As Greg Canero got ready for his first Mass as a Permanent Deacon at St. Joseph’s Parish in Mission, BC, he could not contain his excitement, but was nervous at the same time. “It’s a different hat, literally, for me,” he shares. “I was able to proclaim the Gospel for the first time in my life as a minister of the Church.” After all the years of his Catholic school upbringing, from St. Andrew’s in Vancouver to St. Patrick’s Secondary, he knew he was on track for something more in the service of God.
Serving the church in various capacities is a calling every Filipino child growing up Catholic had as an unwritten rule. For families like Deacon Greg’s and the five other Filipino-Canadian deacons who have been ordained in the last ten years since Archbishop Michael Miller officially restored the permanent diaconate in the Archdiocese of Vancouver, serving in the office of a permanent deacon is unheard of, since the permanent diaconate has not been restored in the Philippines. For most Filipinos growing up, especially in the Philippines, the priesthood belonged to the priest, and a deacon was a young man studying to become a priest, and nothing more. So, when the opportunity came for Filipino men to join the ministry, these six gentlemen prayed, discerned and wasted no time in joining the call, and are now ministering in their home parishes.
The first three deacons, Deacon Greg Barcelon, who heads the Filipino Ministry of the Archdiocese of Vancouver and serves at All Saints Parish, Deacon Raul Abella who serves at Precious Blood Parish, and Deacon Alvin Rint who serves at the Holy Rosary Cathedral, completed their program at the time the permanent diaconate was restored. Deacon Greg Canero and Deacon Vic Gallamos who serve at St. Joseph’s Parish in Mission and for Abbotsford Regional Hospital and the Prison Ministry respectively, and Deacon Wilfred Victoria who serves at St Monica’s Parish in Richmond and as a chaplain at the Vancouver Airport, were part of the second cohort. All six men ascribe their spiritual direction to their religious upbringing.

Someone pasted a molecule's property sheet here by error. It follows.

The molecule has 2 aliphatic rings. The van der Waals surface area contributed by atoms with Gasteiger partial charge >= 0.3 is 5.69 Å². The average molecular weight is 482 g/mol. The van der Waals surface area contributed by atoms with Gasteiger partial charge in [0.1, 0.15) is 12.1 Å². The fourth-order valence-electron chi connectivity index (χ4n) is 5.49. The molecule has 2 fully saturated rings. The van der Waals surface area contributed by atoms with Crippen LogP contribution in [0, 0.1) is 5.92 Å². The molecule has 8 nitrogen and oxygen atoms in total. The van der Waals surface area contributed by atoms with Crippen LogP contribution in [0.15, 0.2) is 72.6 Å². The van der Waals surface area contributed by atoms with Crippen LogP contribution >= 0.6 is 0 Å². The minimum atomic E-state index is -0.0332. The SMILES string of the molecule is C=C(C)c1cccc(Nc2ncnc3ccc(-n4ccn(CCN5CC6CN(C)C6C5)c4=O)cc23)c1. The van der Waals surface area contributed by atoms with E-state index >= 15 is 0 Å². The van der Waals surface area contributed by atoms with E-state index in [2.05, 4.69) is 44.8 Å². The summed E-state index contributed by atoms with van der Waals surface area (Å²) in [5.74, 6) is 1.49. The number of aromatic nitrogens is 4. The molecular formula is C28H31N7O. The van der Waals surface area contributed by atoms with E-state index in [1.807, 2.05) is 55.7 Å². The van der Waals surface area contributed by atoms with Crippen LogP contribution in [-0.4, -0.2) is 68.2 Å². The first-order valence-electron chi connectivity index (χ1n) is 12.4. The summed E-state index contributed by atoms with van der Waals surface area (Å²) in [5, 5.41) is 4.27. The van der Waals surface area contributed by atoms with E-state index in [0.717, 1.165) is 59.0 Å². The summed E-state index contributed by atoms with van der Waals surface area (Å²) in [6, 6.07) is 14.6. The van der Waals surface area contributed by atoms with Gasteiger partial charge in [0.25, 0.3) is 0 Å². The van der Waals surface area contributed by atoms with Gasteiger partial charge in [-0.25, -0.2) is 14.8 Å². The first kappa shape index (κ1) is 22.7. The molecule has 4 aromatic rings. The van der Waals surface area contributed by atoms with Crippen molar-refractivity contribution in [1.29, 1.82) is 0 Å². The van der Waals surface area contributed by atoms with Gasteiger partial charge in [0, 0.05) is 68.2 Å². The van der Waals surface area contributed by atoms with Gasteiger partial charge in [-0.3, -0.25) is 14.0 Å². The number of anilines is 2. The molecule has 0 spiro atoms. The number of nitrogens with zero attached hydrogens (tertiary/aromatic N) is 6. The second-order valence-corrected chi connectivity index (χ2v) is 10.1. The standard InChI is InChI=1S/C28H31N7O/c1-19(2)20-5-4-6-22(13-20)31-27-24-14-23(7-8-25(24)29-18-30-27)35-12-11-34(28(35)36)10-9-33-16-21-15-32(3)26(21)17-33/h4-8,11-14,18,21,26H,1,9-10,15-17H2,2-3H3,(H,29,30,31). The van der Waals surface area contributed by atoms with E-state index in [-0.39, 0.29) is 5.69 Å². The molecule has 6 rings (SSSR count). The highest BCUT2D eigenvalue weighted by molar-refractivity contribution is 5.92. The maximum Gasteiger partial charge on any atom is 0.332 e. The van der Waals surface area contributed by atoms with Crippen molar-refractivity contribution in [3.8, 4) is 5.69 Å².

“I come from a family of priests and nuns,” Deacon Vic shares. “The call to the diaconate was a slow burn for me. I really didn’t see myself serving as a deacon, but in God’s time, I answered His call.” All the deacons agree that God chooses you and not the other way around.
“One just discerns the right time. The slow burn becomes a fire, and that fire lights up the world,” Deacon Vic finishes with a smile.
While some of the deacons heard the call recently, some of them heard it earlier on in life. Deacon Wilfred heard that call as a young student at St. Andrew’s School in Paranaque, the Philippines, where the boys were asked who were interested to enter the priesthood.
“I was thinking about it then, but had to back out after realizing it was going to cost quite a sum,” he said, knowing the costs would not be manageable for his family. He knows some of his classmates who did eventually enter priesthood, one of whom is now a cardinal in Rome, who gave him a lot of encouragement during his journey, and another friend who is currently a permanent deacon in San Francisco, USA.